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3phase PWM variable speed motor

Discussion in 'Electronic Basics' started by ~Dude17~, Sep 11, 2004.

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  1. ~Dude17~

    ~Dude17~ Guest

    X-No-Archive: Yes

    I took apart a DVD-ROM drive for the heck of it and the control LSI is
    amazing stuff.

    The driver chip has everything to directly drive all the mechanical
    parts in a CD-ROM drive from loading tray, focus, tracking, sled and
    the spindle motor. I find the spindle motor control the most

    The chip controls the spindle motor using three phase PWM and reading
    the controller documentation leads me to believe the thing can be
    controlled somehow with pin 24.

    The range is rather wide 230RPM while playing back audio CD at outer
    diameter and about 10,000RPM at 48x CAV mode. The chip can also apply
    reverse torque to quickly bring the disc to stop.

    Is it difficult to make a variable speed drive using the spindle motor
    and the LSI pulled from a DVD-ROm drive to let me run the motor
    anywhere from 280 to 10,000RPM outside of the original drive? It
    would surely make a cool project part.

    If this sophisticated control can be built into a $20 DVD-ROM drive,
    how expensive would it be to integrate a similar controller with
    beefier drive circuit to drive a motor in few hundred watt to a few
    kilowatt range?
  2. You are in the 19th century.The germans have used this since 1990.The ICE
    train (InterCityExpress) has 13,000 HP, probably 8 traction motors and 2
    "locomotives" (see if you can read german).The motors are
    asynchronous, three-phase squirrel cage and of course they must have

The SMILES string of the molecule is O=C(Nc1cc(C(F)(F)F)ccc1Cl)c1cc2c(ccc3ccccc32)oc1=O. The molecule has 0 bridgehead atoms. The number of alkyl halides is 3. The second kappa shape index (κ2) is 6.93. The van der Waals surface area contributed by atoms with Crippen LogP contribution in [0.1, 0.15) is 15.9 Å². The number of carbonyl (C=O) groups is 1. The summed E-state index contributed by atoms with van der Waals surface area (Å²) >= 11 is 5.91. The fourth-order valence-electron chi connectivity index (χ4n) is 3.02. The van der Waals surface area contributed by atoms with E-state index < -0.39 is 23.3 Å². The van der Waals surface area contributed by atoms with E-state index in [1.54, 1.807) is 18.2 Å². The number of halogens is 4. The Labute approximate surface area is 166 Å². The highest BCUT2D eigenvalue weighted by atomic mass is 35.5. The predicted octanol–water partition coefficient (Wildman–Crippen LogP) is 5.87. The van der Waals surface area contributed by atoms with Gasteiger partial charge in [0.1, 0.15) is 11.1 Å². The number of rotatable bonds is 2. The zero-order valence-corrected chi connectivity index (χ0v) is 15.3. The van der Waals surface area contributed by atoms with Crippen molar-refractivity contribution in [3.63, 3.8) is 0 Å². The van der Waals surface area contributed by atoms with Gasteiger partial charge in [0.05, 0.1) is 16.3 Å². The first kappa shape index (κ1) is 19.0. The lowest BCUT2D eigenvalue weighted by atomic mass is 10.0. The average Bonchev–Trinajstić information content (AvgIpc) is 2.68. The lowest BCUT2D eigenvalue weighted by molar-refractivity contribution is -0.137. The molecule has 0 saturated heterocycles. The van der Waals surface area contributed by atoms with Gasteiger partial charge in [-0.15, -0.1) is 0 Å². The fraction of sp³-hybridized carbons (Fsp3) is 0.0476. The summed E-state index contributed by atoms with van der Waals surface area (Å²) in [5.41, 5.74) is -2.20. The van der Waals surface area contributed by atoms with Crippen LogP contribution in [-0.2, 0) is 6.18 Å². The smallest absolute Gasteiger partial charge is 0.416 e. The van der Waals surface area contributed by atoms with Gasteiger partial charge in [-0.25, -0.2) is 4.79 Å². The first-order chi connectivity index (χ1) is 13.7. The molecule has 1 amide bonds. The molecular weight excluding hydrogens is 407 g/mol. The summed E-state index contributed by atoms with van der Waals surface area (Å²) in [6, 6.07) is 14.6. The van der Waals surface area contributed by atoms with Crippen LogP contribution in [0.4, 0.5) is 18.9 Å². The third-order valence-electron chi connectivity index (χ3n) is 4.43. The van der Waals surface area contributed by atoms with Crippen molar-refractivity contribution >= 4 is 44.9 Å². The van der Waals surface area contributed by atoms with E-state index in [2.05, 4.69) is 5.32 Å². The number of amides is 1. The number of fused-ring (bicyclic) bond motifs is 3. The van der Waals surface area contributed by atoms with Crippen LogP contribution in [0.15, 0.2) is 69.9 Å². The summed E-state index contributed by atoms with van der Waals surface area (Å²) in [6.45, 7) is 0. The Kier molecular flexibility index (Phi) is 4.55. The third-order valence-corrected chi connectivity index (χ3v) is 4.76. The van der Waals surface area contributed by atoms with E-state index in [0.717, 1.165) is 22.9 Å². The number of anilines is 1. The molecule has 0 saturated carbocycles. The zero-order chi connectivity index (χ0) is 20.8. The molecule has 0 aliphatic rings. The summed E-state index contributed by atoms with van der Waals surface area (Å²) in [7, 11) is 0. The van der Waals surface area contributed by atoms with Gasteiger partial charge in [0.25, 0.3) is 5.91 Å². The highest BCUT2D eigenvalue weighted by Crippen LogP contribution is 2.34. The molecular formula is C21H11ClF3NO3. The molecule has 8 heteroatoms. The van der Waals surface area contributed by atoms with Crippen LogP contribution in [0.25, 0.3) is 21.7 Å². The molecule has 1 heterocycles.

sufficient torque to pull the train at stop and enough rpm to reach the
    maximum speed of 200 km/h.The cetenary system is 15 kV 16 2/3 Hz.Of course,
    there's such a drive as in the DVD.In normal electric locomotives there's a
    motor with brushes and excitation in series (like the one your drill has or
    your mixer, the one you make the ice-cream) and a transformer with 18
    taps.To start the train, you need high current and low voltage.For maximum
    speed, you need high voltage and sufficient current.These motors are
    directly coupled on the wheels.
  3. Tom Grayson

    Tom Grayson Guest

    The major player in answering this question is "volume"
    Because the manufacturer can expect to sell millions of thses things,( DVD
    rom Drives) The development cost can be split, a few dollars over each item
    with no major impact in the overall price. After the development costs have
    been covered the manufacturer can then turn a reasonable profit before
    market saturation.

    Not so with larger drives. The thing is there are a lot more "Players" in
    the motor drive market and in reality, if a maunfacturer goes to market with
    say a 2KW Drive there are probably more then 30 manufacturers out there each
    trying for their share of a rather limited market, so the prospective sales
    will be maybe only in the 1,000's and not the millions that the DVD rom
    makers have at their disposal.

    another factor is PC users tend to have a rather "Geeky" approach to their
    equipment, with a fair market wanting the Latest and greatest, So they would
    be perfectily willing to throw away a perfectly good "Widgett" to replace it
    with another widgett of similar cost but more functions or better
    specifications. Usually in the industrial drive market, once a device is up
    and running, There it stays until it breaks or the whole machine is ready
    for an upgrade.

    The other thing is the DVD Rom Drives are a dedicated application, Known
    Supply Voltage, Known load inertia, One job description. as we all know
    the application of Variable speed AC Drives has about as many diferent jobs
    and supply voltages as you immagination can put together. any reputable
    drive maker must design his drive to be as adaptible as possible so that it
    can be applied to any of these aapplications. This all adds Cost to the

    Having said that, there, is no reason why the cost of drives will not fall
    as time progresses, as we learn how to do things more cost effectively and
    new technology either takes away some of the obsticales or makes them easier
    to contend with.

    Well there's my 2cents worth.
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